Lack of work prompts illegal immigrants to return home

SAN DIEGO — After struggling just to pay his $300 monthly rent and send money to his wife and two children back in Honduras, Dionisio Urbina has given up. The day laborer is saving for a one-way plane ticket home.

“I lost hope about finding work,” the 54-year-old illegal immigrant said outside a Home Depot store as he entered his fourth straight week without a job. “I’m homesick. It’s best to leave.”

Thousands of Latin American immigrants both legal and illegal are going back home as the economic crisis in the U.S. causes jobs to dry up in the construction, landscaping and restaurant industries.

The flow of immigrants back across the border tends to be cyclical, with many people going back home for the Christmas holidays. But some authorities say they are seeing a bigger-than-usual reverse-immigration effect this year.

Mexico City’s municipal government predicts between 20,000 and 30,000 immigrants above the usual number will return from the U.S. in the next few months because they cannot find work.

Mexican consulates in California and Chicago report that around 4,000 more Mexican immigrants than usual have already left for Mexico City because of the economic crisis.

There are other signs the U.S. is no longer the magnet it was a few years ago, when the economy was thriving and the housing boom produced plenty of work:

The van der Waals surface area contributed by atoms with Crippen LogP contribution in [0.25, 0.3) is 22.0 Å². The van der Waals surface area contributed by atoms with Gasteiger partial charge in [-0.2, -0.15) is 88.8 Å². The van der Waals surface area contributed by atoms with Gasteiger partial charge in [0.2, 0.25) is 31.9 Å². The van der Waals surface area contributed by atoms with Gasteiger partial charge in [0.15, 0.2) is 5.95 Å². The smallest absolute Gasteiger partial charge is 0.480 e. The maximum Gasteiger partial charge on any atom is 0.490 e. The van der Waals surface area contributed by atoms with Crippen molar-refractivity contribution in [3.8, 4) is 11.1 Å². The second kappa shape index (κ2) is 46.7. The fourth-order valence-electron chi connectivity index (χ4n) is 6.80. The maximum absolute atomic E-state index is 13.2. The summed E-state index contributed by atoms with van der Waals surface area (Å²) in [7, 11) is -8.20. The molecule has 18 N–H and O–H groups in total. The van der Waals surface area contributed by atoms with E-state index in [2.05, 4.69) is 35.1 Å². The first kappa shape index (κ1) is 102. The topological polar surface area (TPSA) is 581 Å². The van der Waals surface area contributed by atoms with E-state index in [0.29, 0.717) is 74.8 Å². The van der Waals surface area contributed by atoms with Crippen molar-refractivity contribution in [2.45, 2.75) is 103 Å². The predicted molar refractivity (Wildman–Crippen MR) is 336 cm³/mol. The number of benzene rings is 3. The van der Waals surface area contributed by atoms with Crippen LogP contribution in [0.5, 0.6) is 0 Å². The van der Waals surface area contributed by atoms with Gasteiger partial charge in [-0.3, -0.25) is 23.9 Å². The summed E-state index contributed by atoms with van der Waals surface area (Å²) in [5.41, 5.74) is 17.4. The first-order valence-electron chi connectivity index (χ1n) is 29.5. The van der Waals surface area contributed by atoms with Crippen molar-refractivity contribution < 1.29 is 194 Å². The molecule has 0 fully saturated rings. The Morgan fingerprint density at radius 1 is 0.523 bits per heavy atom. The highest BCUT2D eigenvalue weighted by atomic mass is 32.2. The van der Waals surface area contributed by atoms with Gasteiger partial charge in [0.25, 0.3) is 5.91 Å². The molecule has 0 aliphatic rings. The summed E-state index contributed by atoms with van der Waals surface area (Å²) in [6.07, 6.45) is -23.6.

Fewer immigrants are getting caught crossing U.S. borders illegally. The Border Patrol said it made 723,825 apprehensions in the fiscal year that ended Sept. 30, down 18 percent from last year and down 39 percent from nearly 1.2 million in 2005.

Immigrants are sending less money home. Remittances by Mexicans living in the United States registered their biggest drop in August since record-keeping began 12 years ago. Mexico’s central bank said they fell 12 percent from August 2007.

With an estimated 12 million illegal immigrants in the U.S., the number returning home is relatively small.

The vast majority of Mexican immigrants who have lived in the U.S. a few years will stay put because the job prospects are far worse back home and they have family in this country, said Wayne Cornelius, director of the University of California, San Diego’s Center for Comparative Immigration Studies.

“They would be condemning themselves to a lower standard of living,” Cornelius said.

At a day laborer site in Laguna Beach, south of Los Angeles, Juan Pacheco, 48, said he planned to return to Oaxaca, Mexico, in January, about two years after he came north to work construction. On an earlier stint in the U.S., he sent home $200 a week to his wife and children and bought a house in Mexico, where his family grows corn and beans.

Pacheco has worked only one or two days a week in the past year, barely enough for food and the $200 monthly rent. His voice cracks when he talks about phone calls to his 5-year-old daughter.

“She says she doesn’t remember me, that she wants me to go home so she can meet me,” he said.

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